Lujeri Tea Estates has unanimously adjusted wages for its workers, a development which has stirred a hornets’ nest in the industry where players have always collaborated on wage matters under the Tea Association of Malawi (Taml).
Effective August 2015, Lujeri has increased the wage rate to US$1.50, approximately K780 per day – an increase from K660 per day which the estate has been paying to its worker in uniform with other employers in the industry.
Other estate owners – especially smaller ones, have, however, accused Lujeri Estate – which is owned by PGI Group of London, of going alone to implement a pay hike which they believe is on a higher side for the industry.
The development has brought fears among other estate owners who fear that their workers will demand pay hikes as well and force them to increase the cost of production as a time tea prices are on the decline.
One of the tea estate operators in Thyolo – who asked for anonymity, said the move by Lujeri will force the other estates to adjust their rates upwards even at the risk of making their wage bills unsustainable.
“We cannot afford to compete with big estates like Lujeri,” said the estate official.
Lujeri Tea Estates marketing and production manager, John Kanyuka, refused to comment on the matter, saying Taml is better placed to give a comment.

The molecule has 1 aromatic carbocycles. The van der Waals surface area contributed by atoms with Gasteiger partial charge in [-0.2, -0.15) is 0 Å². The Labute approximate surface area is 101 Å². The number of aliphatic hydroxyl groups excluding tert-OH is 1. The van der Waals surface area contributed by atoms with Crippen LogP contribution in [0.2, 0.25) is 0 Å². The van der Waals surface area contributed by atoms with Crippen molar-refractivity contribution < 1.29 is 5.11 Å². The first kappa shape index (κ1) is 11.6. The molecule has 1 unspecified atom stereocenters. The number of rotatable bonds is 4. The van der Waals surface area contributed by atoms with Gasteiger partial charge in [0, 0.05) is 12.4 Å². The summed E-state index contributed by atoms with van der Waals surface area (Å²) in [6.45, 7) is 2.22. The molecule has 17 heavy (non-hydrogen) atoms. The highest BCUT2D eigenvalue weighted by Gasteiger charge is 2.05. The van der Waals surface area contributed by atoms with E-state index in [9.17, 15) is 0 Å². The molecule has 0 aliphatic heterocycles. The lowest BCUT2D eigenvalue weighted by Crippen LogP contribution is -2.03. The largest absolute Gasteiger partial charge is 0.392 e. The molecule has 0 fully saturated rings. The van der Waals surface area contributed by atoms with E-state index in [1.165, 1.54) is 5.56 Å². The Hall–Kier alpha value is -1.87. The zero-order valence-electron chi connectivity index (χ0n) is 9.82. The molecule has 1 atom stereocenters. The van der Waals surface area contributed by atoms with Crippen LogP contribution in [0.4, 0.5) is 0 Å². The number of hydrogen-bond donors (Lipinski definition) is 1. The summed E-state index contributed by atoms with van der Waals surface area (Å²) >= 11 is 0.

Taml chief executive officer, Clement Thindwa, said the association is currently discussing the matter with relevant stakeholders to find a way out.
“It is true that Lujeri has come up with new labour wage rates. All along, however, our members have been paying their workers based on a minimum and uniform rate,” said Thindwa.
He said the decision by Lujeri might cause a threat to the tea industry through increased cost of production.
“You know the cost of production has gone up and tea prices on the global market have been constant for some years now. This means return margins for most estates have going down. If these estates have to increase their wage bill, then they will not be able to balance their output and input,” said Thindwa.
He said the increase in the wage rate by Lujeri has brought confusion in the sector as workers in other estates will most likely demand adjustments from their employers.
Thindwa said in South Africa, a similar situation led to the closure of tea factories.
“Today South Africa is our major tea importer and we do not want to go through that. We will continue talking until we come up with something positive,” he said.
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